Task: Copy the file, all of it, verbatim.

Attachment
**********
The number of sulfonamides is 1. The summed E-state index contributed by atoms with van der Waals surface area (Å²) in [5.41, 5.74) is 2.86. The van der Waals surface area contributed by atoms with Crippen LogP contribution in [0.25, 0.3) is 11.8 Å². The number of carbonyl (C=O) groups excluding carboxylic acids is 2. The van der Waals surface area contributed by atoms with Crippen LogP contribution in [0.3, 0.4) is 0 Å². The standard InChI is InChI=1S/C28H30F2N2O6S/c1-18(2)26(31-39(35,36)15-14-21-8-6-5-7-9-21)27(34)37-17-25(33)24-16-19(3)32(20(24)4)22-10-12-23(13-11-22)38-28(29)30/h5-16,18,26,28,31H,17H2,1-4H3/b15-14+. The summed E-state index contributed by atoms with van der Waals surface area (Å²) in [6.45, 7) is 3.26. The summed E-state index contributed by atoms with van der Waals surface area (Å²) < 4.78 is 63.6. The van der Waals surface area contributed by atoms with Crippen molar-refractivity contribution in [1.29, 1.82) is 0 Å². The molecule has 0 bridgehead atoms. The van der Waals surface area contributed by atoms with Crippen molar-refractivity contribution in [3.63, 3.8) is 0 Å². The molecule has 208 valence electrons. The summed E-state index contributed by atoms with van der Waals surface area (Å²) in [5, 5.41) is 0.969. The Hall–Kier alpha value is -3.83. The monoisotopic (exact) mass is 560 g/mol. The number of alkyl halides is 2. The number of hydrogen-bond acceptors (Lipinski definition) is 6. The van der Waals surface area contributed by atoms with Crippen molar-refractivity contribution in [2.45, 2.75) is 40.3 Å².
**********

The number of sulfonamides is 1. The summed E-state index contributed by atoms with van der Waals surface area (Å²) in [5.41, 5.74) is 2.86. The van der Waals surface area contributed by atoms with Crippen LogP contribution in [0.25, 0.3) is 11.8 Å². The number of carbonyl (C=O) groups excluding carboxylic acids is 2. The van der Waals surface area contributed by atoms with Crippen LogP contribution in [0.3, 0.4) is 0 Å². The standard InChI is InChI=1S/C28H30F2N2O6S/c1-18(2)26(31-39(35,36)15-14-21-8-6-5-7-9-21)27(34)37-17-25(33)24-16-19(3)32(20(24)4)22-10-12-23(13-11-22)38-28(29)30/h5-16,18,26,28,31H,17H2,1-4H3/b15-14+. The summed E-state index contributed by atoms with van der Waals surface area (Å²) in [6.45, 7) is 3.26. The summed E-state index contributed by atoms with van der Waals surface area (Å²) < 4.78 is 63.6. The van der Waals surface area contributed by atoms with Crippen molar-refractivity contribution in [1.29, 1.82) is 0 Å². The molecule has 0 bridgehead atoms. The van der Waals surface area contributed by atoms with Crippen molar-refractivity contribution in [3.63, 3.8) is 0 Å². The molecule has 208 valence electrons. The summed E-state index contributed by atoms with van der Waals surface area (Å²) in [5, 5.41) is 0.969. The Hall–Kier alpha value is -3.83. The monoisotopic (exact) mass is 560 g/mol. The number of alkyl halides is 2. The number of hydrogen-bond acceptors (Lipinski definition) is 6. The van der Waals surface area contributed by atoms with Crippen molar-refractivity contribution in [2.45, 2.75) is 40.3 Å².